My usual salvage source sometimes gives up the odd mobile phone - in every  
case so far, the battery has been discharged dead flat.

Most were revived by "tickling" the contacts with the leads from an old  
fashioned car battery charger.

The next stage involves a universal lithium charger from the Lidl discount  
store - it has automatic polarity sensing, so it won't start charging the  
cell till you've put a spark of life into it. When that indicates fully  
charged, its time to see what the phone makes of it.

The only failure so far was was a dodgy Motorola knock-off from Ebay.








  


Re: Tips for Discharged Nokia BL-5J 1430 mAh 3.7 Battery?
mike,

"educational purposes only" have you taken a cellphone battery apart?

"I might start with 100 mA charge current voltage limited at about 3.7V depending on the exact chemistry involved." Agree it is best to start very conservatively.

Do you know of any websites that give reliable info concerning cellphone battery protection circuits?

Thanks

Ken

  


Re: Tips for Discharged Nokia BL-5J 1430 mAh 3.7 Battery?
On 12/6/2014 12:07 PM, KenO wrote:
Quoted text here. Click to load it
Yes, in virtually every used cellphone I've bought.
Protection board is usually held on the end of the cell by the plastic
over-wrap.
Quoted text here. Click to load it

Problem is that there are many different types of protection circuits/chips.
Individual battery details are usually not available to the public.
Check the numbers on the protection chip.
bq29311 is one such chip.  There are others in the BQ series.

Another thing that happens with laptop batteries is the fuse.
The fuse has a heater in it.  When the protection chip decides
that you should no longer have use of your battery, for whatever
reason, it activates that heater and smokes the fuse.  You're
dead in the water until you replace the fuse.
Never seen one on a cellphone battery, but all mine are OLD.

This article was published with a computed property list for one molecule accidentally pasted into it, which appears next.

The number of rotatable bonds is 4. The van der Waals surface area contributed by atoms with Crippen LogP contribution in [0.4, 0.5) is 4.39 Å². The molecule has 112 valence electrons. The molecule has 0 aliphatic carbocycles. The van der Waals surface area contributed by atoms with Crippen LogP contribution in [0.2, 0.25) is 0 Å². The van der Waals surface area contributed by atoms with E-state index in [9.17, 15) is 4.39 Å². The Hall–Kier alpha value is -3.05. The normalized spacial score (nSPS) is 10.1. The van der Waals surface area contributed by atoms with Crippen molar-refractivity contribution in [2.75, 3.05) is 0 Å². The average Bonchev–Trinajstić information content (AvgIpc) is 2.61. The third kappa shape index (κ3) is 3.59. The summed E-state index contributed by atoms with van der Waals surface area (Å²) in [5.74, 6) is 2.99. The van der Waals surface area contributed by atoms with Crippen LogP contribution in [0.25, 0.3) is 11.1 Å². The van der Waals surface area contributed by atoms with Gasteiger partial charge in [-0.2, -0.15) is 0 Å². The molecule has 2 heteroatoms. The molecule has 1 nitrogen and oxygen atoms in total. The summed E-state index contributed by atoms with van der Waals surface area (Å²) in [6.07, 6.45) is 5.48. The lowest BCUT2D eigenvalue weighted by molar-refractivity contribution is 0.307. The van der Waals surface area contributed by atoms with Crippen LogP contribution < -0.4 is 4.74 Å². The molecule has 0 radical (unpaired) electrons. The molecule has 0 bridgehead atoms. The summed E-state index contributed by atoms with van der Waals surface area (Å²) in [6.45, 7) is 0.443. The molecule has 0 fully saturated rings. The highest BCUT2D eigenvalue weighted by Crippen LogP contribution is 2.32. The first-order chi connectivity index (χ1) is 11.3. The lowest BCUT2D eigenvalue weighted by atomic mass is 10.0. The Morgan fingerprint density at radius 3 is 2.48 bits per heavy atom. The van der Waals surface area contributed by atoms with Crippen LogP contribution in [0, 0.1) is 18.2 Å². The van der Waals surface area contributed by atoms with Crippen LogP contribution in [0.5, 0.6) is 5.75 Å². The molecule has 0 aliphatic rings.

If the cell is completely discharged, you can't measure the volts
to determine which is the + terminal.  It's probably not the one
you'd expect by looking.  Make SURE.

I can't overstress the safety aspect.
You cannot assume that the designer of the system followed
reasonable design procedures.
I had a Dell laptop that had nothing but a fet between the
charge port and the battery.  Current limit was in the wall wart.
Charging it from a voltage source burned a hole in the motherboard.
I got lucky.  If the FET had failed shorted, it would probably have
exploded the battery.

I had a battery start sizzling.  Got it out the front door
before it exploded.  I never found the guts of the cell that
went boom.

Nothing drives it home like asking yourself, "Hey, what are those
drops of hot electrolyte doing on my glasses?"

What's a battery cost?
What's the value of your eyesight?
Does your kid ever use your phone?
It's just not worth it.




Re: Tips for Discharged Nokia BL-5J 1430 mAh 3.7 Battery?
Tim R,

Read "I came across an interesting thread on a flashlight battery explosion
.  
http://www.candlepowerforums.com/vb/showthread.php?120888-ROAR-of-the-Pelic
an-(CR123-Explosion-during-use-firsthand-account)"

While it shows what can happen to Li cells this is different from my cellph
one battery.

This was 2 primary CR123 lithium cells.  

SilverFox said  "The most likely cause is that one battery was drained more
 than the other one. As things warm up, the fuller charged cell tries to re
verse charge the under charged cell and things heat up fast. Hydrogen gas i
s vented and when ignited, blows up. Once one cell is burning, it doesn't t
ake much to ignite the other cell."

Believe the Nokia BL-5J Battery is 1 cell and different chemistry.

Googled "Nokia BL-5J" Battery explosion but did not find anything. This was
 quick search.

Totally agree you can not be too careful with Li Batteries!

Ken









Re: Tips for Discharged Nokia BL-5J 1430 mAh 3.7 Battery?
Ian,

"Most were revived by "tickling" the contacts with the leads from an old  
fashioned car battery charger."

Did you check what the Voltage was for "Revival"so you could use universal lithium charger?

Do you know the output specs for the "universal lithium charger from the Lidl discount store"?

Also what does "LiDl" mean? Googled and found http://en.wikipedia.org/wiki/Lidl but do not think this is it.

Thanks for the suggestions.

Ken


Re: Tips for Discharged Nokia BL-5J 1430 mAh 3.7 Battery?
Mike,

Since asking the "taking cellphone battery apart?" found some good views for the Nokia.  Seems like mine is an early version that has small screws holding the end plate on.

If you (or anyone else) are interested would post photos but need to be told how.

Thanks again for the help.

Ken